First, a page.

Inhalants and Solvents

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Within seconds of inhalation, the user experiences intoxication along with other effects similar to those produced by alcohol. Alcohol-like effects may include slurred speech, an inability to coordinate movements, dizziness, confusion and delirium. Nausea and vomiting are other common side effects.

Short-term effects

Within seconds of inhalation, the user experiences intoxication along with other effects similar to those produced by alcohol. Alcohol-like effects may include slurred speech, an inability to coordinate movements, dizziness, confusion and delirium. Nausea and vomiting are other common side effects. In addition, users may experience lightheadedness, hallucinations, and delusions.
Long-term effects

Compulsive use and a mild withdrawal syndrome can occur with long-term inhalant abuse. Additional symptoms exhibited by long-term inhalant abusers include weight loss, muscle weakness, disorientation, in-attentiveness, lack of coordination, irritability, and depression.

After heavy use of inhalants, abusers may feel drowsy for several hours and experience a lingering headache. Because intoxication lasts only a few minutes, abusers frequently seek to prolong their high by continuing to inhale repeatedly over the cours



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Cocaine is a strong central nervous system stimulant that increases levels of dopamine, a brain chemical (or neurotransmitter) associated with pleasure and movement, in the brain’s reward circuit. Certain brain cells, or neurons, use dopamine to communicate. Normally, dopamine is released by a neuron in response to a pleasurable signal (e.g., the smell of good food), and then recycled back into the cell that released it, thus shutting off the signal between neurons

How Does Cocaine Affect the Brain?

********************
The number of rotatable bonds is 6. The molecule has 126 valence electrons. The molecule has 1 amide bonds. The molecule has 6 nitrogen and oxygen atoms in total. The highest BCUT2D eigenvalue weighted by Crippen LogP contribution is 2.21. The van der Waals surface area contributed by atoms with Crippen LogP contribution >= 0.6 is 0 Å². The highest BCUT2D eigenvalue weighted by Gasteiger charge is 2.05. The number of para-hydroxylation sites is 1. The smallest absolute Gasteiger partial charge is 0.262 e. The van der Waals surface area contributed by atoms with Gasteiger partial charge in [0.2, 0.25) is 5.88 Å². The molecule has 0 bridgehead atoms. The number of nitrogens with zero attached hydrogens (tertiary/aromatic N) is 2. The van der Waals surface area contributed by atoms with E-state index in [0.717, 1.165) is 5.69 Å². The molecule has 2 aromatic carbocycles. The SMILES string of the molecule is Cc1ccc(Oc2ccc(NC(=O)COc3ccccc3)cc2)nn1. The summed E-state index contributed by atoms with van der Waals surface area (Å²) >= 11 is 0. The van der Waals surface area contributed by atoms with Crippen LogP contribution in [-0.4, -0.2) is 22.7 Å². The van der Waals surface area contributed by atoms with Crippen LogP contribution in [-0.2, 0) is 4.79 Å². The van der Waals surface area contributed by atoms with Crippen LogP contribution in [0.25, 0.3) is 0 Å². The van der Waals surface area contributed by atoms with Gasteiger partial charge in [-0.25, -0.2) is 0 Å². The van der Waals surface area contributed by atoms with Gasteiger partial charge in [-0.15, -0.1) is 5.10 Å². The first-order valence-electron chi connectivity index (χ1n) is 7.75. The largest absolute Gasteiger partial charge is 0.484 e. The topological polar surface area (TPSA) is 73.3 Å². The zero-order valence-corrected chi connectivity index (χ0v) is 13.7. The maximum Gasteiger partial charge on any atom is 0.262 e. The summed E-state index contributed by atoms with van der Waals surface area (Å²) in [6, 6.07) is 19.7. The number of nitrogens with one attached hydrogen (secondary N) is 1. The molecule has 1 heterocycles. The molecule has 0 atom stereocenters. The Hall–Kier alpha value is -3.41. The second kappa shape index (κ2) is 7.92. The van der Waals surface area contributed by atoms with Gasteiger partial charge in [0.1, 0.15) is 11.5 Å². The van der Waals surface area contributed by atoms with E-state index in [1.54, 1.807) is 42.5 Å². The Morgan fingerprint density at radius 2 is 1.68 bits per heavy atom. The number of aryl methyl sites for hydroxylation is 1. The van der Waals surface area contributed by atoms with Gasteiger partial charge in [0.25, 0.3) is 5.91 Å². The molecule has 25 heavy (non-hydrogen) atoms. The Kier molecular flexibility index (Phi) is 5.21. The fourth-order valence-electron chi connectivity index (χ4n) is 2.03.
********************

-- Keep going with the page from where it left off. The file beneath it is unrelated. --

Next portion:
Cocaine is a strong central nervous system stimulant that increases levels of dopamine, a brain chemical (or neurotransmitter) associated with pleasure and movement, in the brain’s reward circuit. Certain brain cells, or neurons, use dopamine to communicate. Normally, dopamine is released by a neuron in response to a pleasurable signal (e.g., the smell of good food), and then recycled back into the cell that released it, thus shutting off the signal between neurons. Cocaine acts by preventing the dopamine from being recycled, causing excessive amounts of the neurotransmitter to build up, amplifying the message to and response of the receiving neuron, and ultimately disrupting normal communication. It is this excess of dopamine that is responsible for cocaine’s euphoric effects. With repeated use, cocaine can cause long-term changes in the brain’s reward system and in other brain systems as well, which may eventually lead to addiction. With repeated use, tolerance to the cocaine high also often develops. Many cocaine abusers report that they seek but fail to achieve as much pleasure as they did from their first exposure. Some users will increase their dose in an attempt to intensify and prolong the euphoria, but this can also increase the risk of adverse psychological or physiological effects.

What Adverse Effects Does Cocaine Have on Health?

Abusing cocaine has a variety of adverse effects on the body. For example, cocaine constricts blood vessels, dilates pupils, and increases body temperature, heart rate, and blood pressure. It can also cause headaches and gastrointestinal complications such as abdominal pain and nausea. Because cocaine tends to decrease appetite, chronic users can become malnourished as well.

Different methods of taking cocaine can produce different adverse effects. Regular intranasal use (snorting) of cocaine, for example, can lead to loss of the sense of smell; nosebleeds; problems with swallowing; hoarseness; and a chronically runny nose. Ingesting cocaine can cause severe bowel gangrene as a result of reduced blood flow. Injecting cocaine can bring about severe allergic reactions and increased risk for contracting HIV and other blood-borne diseases. Binge-patterned cocaine use may lead to irritability, restlessness, and anxiety. Cocaine abusers can also experience severe paranoia—a temporary state of full-blown paranoid psychosis—in which they lose touch with reality and experience auditory hallucinations.

Regardless of the route or frequency of use, cocaine abusers can experience acute cardiovascular or cerebrovascular emergencies, such as a heart attack or stroke, which may cause sudden death. Cocaine-related deaths are often a result of cardiac arrest or seizure followed by respiratory arrest.

Added Danger: Cocaethylene – when cocaine and alcohol are consumed together, the body forms a unique cocaine metabolite named cocaethylene. It is unique because it is formed only during the combined ingestion of cocaine and alcohol. (The name “cocaethylene” is derived from the words “cocaine” and “ethyl alcohol.”) It is unique also because it is the first known example of the body forming a third drug following ingestion of two other drugs. It is not a natural alkaloid of the coca leaf, and is not found in street cocaine.